During the late 1950s, Jack and most of the Texas Rangers gained notoriety over a period of three years taking down illegal gambling casinos along the coast, especially in Galveston. He said it hurt him to destroy all of that beautiful furniture used for gambling. Another high profile event was when Jack tracked down and brought back to Laredo a young girl that had been kidnapped and hidden on the run for several years. People felt safe with Mr. Jack around. He wasn’t afraid of going after the worst sort of criminals.
Early in Jack and LaVane’s marriage when their oldest son was just a baby, they lived in a one-room apartment in a hotel in La Pryor. One night, LaVane awoke to the smell of cigarette smoke and liquor, and she saw a man holding a knife leaning over the baby’s crib. She was so shocked she couldn’t speak, so she did the first thing that came to mind, which was grabbing Jack’s stomach and pinching it as hard as she could. Like something out of an old western, Jack came out of the bed fighting, and he fought the man out into the hall and into the street. The man didn’t realize that Jack was an amateur boxer, and wasn’t afraid to use his fists if need be. Turned out, the man had been making threats because Jack had killed his brother in a shoot-out, but not before that man shot off the end of Jack’s finger trying to kill the lawman.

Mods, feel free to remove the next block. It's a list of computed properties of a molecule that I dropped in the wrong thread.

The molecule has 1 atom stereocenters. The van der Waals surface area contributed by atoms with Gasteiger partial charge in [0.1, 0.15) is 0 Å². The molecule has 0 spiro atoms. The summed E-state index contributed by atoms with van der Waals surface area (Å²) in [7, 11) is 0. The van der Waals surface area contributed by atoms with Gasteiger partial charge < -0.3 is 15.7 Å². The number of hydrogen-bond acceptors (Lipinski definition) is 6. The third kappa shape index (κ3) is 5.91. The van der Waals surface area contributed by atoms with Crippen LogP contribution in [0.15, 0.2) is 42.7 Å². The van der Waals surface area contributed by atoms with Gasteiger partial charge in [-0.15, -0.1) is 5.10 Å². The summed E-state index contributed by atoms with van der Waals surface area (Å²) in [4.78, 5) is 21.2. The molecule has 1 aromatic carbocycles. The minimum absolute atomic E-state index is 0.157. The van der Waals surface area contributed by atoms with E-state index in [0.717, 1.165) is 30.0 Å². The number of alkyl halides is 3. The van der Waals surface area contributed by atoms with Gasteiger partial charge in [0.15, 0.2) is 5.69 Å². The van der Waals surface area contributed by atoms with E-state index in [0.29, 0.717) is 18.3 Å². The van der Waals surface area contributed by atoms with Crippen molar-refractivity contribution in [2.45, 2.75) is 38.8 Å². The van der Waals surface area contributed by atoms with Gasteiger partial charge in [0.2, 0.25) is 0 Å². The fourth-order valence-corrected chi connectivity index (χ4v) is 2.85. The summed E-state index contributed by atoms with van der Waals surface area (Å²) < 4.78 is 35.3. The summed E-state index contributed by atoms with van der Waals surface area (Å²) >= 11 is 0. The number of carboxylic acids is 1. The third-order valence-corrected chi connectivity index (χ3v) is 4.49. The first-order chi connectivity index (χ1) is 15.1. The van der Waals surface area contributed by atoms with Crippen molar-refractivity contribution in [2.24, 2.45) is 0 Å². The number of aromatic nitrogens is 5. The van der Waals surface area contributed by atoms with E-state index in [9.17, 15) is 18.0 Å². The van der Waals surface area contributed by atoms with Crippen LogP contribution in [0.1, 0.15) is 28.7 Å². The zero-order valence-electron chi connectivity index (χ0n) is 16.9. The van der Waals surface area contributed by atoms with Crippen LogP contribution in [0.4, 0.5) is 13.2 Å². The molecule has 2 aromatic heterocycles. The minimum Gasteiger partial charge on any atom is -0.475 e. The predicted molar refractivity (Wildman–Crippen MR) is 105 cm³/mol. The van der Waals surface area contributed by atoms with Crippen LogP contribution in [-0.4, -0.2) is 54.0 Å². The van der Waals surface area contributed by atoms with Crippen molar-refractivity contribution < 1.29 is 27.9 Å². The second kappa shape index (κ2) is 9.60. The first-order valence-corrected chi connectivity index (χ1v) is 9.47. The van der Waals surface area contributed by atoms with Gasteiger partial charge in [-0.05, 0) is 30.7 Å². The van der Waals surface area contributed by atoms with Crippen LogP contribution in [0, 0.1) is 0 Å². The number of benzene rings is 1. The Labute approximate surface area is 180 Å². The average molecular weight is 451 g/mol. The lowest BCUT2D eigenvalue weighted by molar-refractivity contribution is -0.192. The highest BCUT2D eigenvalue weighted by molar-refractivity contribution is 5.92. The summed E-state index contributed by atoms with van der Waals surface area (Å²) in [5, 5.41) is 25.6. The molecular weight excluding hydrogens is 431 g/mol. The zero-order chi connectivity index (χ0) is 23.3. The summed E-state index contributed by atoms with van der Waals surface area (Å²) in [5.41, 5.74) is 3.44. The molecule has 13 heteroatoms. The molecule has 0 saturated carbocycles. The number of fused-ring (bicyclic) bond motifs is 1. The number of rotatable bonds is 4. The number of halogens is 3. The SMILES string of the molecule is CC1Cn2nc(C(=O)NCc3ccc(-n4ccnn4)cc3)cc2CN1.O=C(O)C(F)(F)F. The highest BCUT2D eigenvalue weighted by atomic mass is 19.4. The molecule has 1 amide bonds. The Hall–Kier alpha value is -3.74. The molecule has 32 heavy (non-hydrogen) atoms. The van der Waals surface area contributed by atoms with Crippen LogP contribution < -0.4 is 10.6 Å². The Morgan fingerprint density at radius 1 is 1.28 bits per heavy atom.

LaVane was highly respected in her community, but she lived in the shadow cast by her larger-than-life husband. When Jack passed away in 1996, her daughter-in-law wrote her a letter to let her know that his death in no way diminished who she was and how important she was to her family and all who knew her. Her youngest son came across it recently and shared it with the author, who had forgotten she had even written it. Here is the letter:
April 13, 1996
I’m not quite sure if the words that follow will come across to you as I intend for them to, but here goes. I keep hearing you put yourself down in saying no one will ever forget PaPa, but that you wouldn’t be remembered a week after you are gone, or that you’d have to pre-pay your pallbearers for your funeral, or something of the sort.
PaPa was a man of strength and courage, and has led a very eventful life, but MaMaw, you have been his strength and rock all through these years. You are the one who has been the backbone of the family. You were the one raising Jack and Jimmy when PaPa had to be gone so much. It was you who have been the financial manager for your family, who paid off the house much earlier than the note said.